From a young age, Brianne knew drugs and alcohol all too well. Having grown up on the Navajo reservation in Tuba City, her mom struggled with alcohol to the point that Brianne had to be removed from her home when she was 5 years old. Eventually her mom went to rehab and managed to get Brianne back in her custody, but it wasn’t long before she was using again.
Addiction, Alcoholism and Abuse
Brianne then turned to drinking and substance use when she was 16. “My stepdad also started using and pretty soon my whole house was on [drugs].” Soon after, Brianne became involved in the judicial system. “My first time in jail was at age 16 due to drug-related charges, but I had been in and out of juvenile hall since I was in seventh grade.”
For the next 15 years Brianne moved to and from Phoenix, Tuba City, Page and Pueblo, Colorado. Brianne’s alcohol use turned to full addiction as she began drinking heavily to cope with her tumultuous life.
“On the reservation, there isn’t anything to do and there are no behavioral health resources. Even if there is, no one uses it because everyone is an alcoholic. Most of the friends I grew up with are gone. They’ve died from alcohol use,” Brianne said.
When she was in her early 20s, Brianne entered an abusive relationship. It was a downward spiral from there as Brianne endured one violent relationship after another, leading to Post Traumatic Stress Disorder (PTSD).
When abuse led her to flee once again, Brianne began drinking so much that she was passing out on street corners. She racked up a few disorderly conduct charges and was eventually put in jail. For the next several months, Brianne was in and out of jail and placed on probation. Unable to attend her pretrial, there was soon a warrant out for her arrest.
Brianne Finds Sobriety
Brianne continued to drink as the depths of alcoholism consumed her. She was put in jail for the last time in June of 2021. “I ended up in the system on June 19, 2021 and that’s my sobriety date. I’ve been sober ever since then,” said Brianne.
Brianne then moved into a shelter while attending recovery court, a specialized program for meeting recovery goals that is offered to chemically dependent individuals who are involved in criminal court. For 16 months, she completed numerous classes and attended multiple Alcoholics Anonymous (AA) meetings a week. Brianne graduated recovery court in December 2022.
Juniper House Provides Hope
Catholic Charities’ Juniper House has proved lifechanging for Brianne. She learned about the Juniper House prior to graduating from recovery court and was soon connected to a Catholic Charities housing case manager. “[My case manager] has taken care of me ever since.”
Juniper House, one of Catholic Charities’ Community Re-Entry program provides safe, affordable, temporary group housing for those who have had justice involvement and need help getting back on their feet. Each resident contributes to house chores while they strive to improve their situation by finding employment, attending substance use support groups, and checking in with their probation officers.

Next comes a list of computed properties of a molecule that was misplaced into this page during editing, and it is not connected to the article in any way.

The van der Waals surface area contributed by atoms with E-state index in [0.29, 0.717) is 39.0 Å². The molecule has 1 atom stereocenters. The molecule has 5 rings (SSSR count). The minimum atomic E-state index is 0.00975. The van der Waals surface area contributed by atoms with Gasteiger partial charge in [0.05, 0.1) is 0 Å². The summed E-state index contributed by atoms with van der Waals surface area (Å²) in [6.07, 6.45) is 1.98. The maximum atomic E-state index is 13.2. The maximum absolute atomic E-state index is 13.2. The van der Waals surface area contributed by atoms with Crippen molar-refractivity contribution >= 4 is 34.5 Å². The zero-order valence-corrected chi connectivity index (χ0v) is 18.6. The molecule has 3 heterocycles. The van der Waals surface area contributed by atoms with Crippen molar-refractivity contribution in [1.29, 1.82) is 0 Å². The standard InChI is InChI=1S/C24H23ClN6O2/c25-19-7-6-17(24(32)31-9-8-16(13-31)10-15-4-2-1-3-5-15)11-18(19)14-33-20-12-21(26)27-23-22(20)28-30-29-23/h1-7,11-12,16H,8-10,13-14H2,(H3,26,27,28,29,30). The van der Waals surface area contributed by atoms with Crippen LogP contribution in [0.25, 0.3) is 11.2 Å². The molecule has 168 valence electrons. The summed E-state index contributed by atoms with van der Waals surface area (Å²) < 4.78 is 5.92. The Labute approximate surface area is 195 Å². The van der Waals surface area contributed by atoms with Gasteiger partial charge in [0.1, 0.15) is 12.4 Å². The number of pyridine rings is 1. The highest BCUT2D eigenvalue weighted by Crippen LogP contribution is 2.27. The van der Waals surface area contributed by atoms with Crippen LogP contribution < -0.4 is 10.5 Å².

At first Brianne was hesitant to go to Juniper House because in other group houses she felt isolated and ostracized. She decided she couldn’t take any more chances and moved into the house last November.
“I really feel like it’s an easy environment to be able to have opportunities for yourself and allows enough time to do what you need to do for yourself,” said Brianne, “The weekly meetings are helpful and make the house feel like a whole. I needed to be in an environment where the people are on the same level as me in sobriety. At Juniper House, people feel more supportive.”
Coming Full Circle
Brianne is now giving back to those who are in need of support like she was just a few short years ago. Working as a coordinator at a local shelter, she ensures that shelter residents are safe and assists clients by providing access to medicine, food and other resources. “I make sure that they feel safe. And make sure they feel human,” Brianne says.
Brianne also stays active in her recovery and recently got certified in forensic peer support, a person-centered, strength-based support system offered to individuals with mental health and/or co-occurring challenges who have been involved in the criminal justice system.
Brianne hopes to continue to have an active role helping others overcome the obstacles that she has. “Because I’ve experienced the substance use and I’ve lived it, that makes me more qualified to help,” Brianne said, “I always wanted to give back to the community. I feel like I can help.”
Learn more about Catholic Charities Re-entry homes and how you can help people like Brianne.